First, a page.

Digital Publishing

By Bethany Maines

Recently, I’ve been learning about the nitty gritty “how-to” of e-publishing.  While there are many how-to’s on how to put your story up for sale in the virtual marketplace, learning how to make an epub file is a lot more difficult and confusing.

As someone trained in how to make print books, this status is infuriating to me.  I can make words magically appear on paper – why is the screen any more difficult?  But as it turns out epub formatting is more akin to website programming than to traditional book design.  Both epub and websites must account for the fact that the designer can never be certain what or how the end user will view their product.  Will it be on a phone, a tablet, or a desktop screen?  Will it be a horizontal or vertical?  Which operating system will be accessing the file?  All of these factors play into how an e-book is seen and creating a file that can be used in ANY format means that many of the traditional design elements beloved by graphic designers, such as color, size, and forced white space, must be set aside. Learning to create an epub is a bit like feeding content into a slot in the wall, letting the machine in the next room whir away, and then trying to guess how the machine works by looking at the book it produces

In the last few years website programming has experienced a burst of development that can make creating a website an almost drag and drop, WYSISWYG experience.  Meanwhile, digital publishing lags behind, still in it’s infancy.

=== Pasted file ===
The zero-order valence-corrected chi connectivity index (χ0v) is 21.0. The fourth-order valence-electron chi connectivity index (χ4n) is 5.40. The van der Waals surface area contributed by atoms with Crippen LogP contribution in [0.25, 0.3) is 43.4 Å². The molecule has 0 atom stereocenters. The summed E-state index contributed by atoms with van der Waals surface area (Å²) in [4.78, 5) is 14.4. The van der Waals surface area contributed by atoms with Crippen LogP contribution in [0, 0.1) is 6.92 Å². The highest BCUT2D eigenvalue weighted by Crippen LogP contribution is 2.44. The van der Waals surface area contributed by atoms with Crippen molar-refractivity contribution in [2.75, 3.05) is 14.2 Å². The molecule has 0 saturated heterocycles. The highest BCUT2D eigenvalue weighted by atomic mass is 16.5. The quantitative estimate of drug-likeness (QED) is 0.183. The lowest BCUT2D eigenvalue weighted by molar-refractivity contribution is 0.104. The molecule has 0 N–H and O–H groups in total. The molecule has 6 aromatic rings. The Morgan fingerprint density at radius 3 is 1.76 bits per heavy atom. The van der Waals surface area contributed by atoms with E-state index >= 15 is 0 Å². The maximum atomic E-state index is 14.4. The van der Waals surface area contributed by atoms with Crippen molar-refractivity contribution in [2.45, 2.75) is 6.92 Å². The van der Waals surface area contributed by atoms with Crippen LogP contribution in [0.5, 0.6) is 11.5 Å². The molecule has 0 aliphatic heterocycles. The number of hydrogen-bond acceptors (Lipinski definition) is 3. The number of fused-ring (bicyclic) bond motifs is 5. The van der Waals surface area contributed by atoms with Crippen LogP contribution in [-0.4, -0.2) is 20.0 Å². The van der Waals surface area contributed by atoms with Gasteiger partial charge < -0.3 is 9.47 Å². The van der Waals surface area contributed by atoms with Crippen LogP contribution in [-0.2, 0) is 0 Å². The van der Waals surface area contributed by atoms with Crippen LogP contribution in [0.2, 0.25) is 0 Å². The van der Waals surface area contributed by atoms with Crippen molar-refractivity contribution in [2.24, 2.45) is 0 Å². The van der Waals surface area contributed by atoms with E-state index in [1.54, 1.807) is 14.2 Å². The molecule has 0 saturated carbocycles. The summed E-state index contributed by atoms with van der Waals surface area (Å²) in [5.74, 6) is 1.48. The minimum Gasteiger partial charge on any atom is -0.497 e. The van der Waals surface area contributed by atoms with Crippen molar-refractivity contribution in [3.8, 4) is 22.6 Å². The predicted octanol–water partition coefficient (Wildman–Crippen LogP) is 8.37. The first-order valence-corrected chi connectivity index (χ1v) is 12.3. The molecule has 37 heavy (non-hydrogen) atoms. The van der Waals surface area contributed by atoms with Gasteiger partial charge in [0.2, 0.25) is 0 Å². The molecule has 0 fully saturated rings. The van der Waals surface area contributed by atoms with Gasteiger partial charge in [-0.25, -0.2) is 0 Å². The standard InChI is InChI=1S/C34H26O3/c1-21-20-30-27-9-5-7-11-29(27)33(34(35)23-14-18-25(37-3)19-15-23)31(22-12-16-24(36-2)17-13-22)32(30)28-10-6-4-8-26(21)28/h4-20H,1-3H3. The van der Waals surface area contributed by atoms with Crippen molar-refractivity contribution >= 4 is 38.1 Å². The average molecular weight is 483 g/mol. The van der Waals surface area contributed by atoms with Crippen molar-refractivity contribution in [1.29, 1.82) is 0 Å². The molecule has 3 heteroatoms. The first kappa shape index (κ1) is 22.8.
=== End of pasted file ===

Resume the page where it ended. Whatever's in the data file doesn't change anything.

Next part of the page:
Take a look at these images of the first page of my third Carrie Mae Mystery novel, High-Caliber Concealer.  One is a screen cap from a mobile phone kindle app and the other is a photo of the printed book.


You’ll notice several differences – the large area of white space before the chapter title is gone and the fonts are not the same.  Fonts in epub’s must utilize a websafe font or embed the font within the file.  But, not all devices recognize embedded fonts, and they make a file larger and some platforms take a percentage out of an author’s royalty based on download size (you’re hogging space on their server).

However, there are some similarities that the programmer managed to achieve.  Notice how the gap between “Brunch” and “Mexico” mimics the print version?  And you’ll see that while the font isn’t the same, the font hierarchy and general sizing of the chapter information is the same as the print version.

And beyond the appearance of words on a screen there is the tricky business of making all the chapters appear in the right order and having a hyper-linked (click and go) table of contents that allow readers to navigate easily through the book.

No digital book is as simple as a word doc you type at home.  So if you see a well-crafted book on your e-reading device, take a moment to appreciate the book programmer!